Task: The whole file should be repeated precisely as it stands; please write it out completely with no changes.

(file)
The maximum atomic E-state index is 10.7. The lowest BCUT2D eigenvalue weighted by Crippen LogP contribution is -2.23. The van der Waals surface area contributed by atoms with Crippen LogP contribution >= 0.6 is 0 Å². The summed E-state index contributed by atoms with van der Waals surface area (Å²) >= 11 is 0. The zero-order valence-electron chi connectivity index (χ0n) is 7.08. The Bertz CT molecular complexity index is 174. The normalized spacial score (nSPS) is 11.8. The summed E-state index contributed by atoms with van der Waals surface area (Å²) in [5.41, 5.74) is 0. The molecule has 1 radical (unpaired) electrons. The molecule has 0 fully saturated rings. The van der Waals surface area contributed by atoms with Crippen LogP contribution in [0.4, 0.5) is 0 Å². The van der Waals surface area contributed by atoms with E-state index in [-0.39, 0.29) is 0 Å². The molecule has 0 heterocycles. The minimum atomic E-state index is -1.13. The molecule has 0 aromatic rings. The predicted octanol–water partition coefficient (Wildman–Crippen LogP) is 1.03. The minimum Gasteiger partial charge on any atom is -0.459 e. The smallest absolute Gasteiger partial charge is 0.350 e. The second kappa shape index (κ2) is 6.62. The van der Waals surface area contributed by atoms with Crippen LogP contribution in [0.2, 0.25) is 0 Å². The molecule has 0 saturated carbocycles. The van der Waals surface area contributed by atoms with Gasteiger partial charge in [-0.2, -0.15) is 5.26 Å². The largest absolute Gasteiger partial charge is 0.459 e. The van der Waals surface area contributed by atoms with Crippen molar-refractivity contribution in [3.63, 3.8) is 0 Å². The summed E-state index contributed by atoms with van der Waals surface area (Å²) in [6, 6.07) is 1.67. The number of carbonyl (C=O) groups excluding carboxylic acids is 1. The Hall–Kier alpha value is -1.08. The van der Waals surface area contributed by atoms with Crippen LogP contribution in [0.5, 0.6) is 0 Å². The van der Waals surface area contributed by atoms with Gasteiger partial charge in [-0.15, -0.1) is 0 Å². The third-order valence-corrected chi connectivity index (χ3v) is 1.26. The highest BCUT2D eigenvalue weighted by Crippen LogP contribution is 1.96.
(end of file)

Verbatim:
The maximum atomic E-state index is 10.7. The lowest BCUT2D eigenvalue weighted by Crippen LogP contribution is -2.23. The van der Waals surface area contributed by atoms with Crippen LogP contribution >= 0.6 is 0 Å². The summed E-state index contributed by atoms with van der Waals surface area (Å²) >= 11 is 0. The zero-order valence-electron chi connectivity index (χ0n) is 7.08. The Bertz CT molecular complexity index is 174. The normalized spacial score (nSPS) is 11.8. The summed E-state index contributed by atoms with van der Waals surface area (Å²) in [5.41, 5.74) is 0. The molecule has 1 radical (unpaired) electrons. The molecule has 0 fully saturated rings. The van der Waals surface area contributed by atoms with Crippen LogP contribution in [0.4, 0.5) is 0 Å². The van der Waals surface area contributed by atoms with E-state index in [-0.39, 0.29) is 0 Å². The molecule has 0 heterocycles. The minimum atomic E-state index is -1.13. The molecule has 0 aromatic rings. The predicted octanol–water partition coefficient (Wildman–Crippen LogP) is 1.03. The minimum Gasteiger partial charge on any atom is -0.459 e. The smallest absolute Gasteiger partial charge is 0.350 e. The second kappa shape index (κ2) is 6.62. The van der Waals surface area contributed by atoms with Crippen LogP contribution in [0.2, 0.25) is 0 Å². The molecule has 0 saturated carbocycles. The van der Waals surface area contributed by atoms with Gasteiger partial charge in [-0.2, -0.15) is 5.26 Å². The largest absolute Gasteiger partial charge is 0.459 e. The van der Waals surface area contributed by atoms with Crippen molar-refractivity contribution in [3.63, 3.8) is 0 Å². The summed E-state index contributed by atoms with van der Waals surface area (Å²) in [6, 6.07) is 1.67. The number of carbonyl (C=O) groups excluding carboxylic acids is 1. The Hall–Kier alpha value is -1.08. The van der Waals surface area contributed by atoms with Crippen LogP contribution in [0.5, 0.6) is 0 Å². The van der Waals surface area contributed by atoms with Gasteiger partial charge in [-0.15, -0.1) is 0 Å². The third-order valence-corrected chi connectivity index (χ3v) is 1.26. The highest BCUT2D eigenvalue weighted by Crippen LogP contribution is 1.96.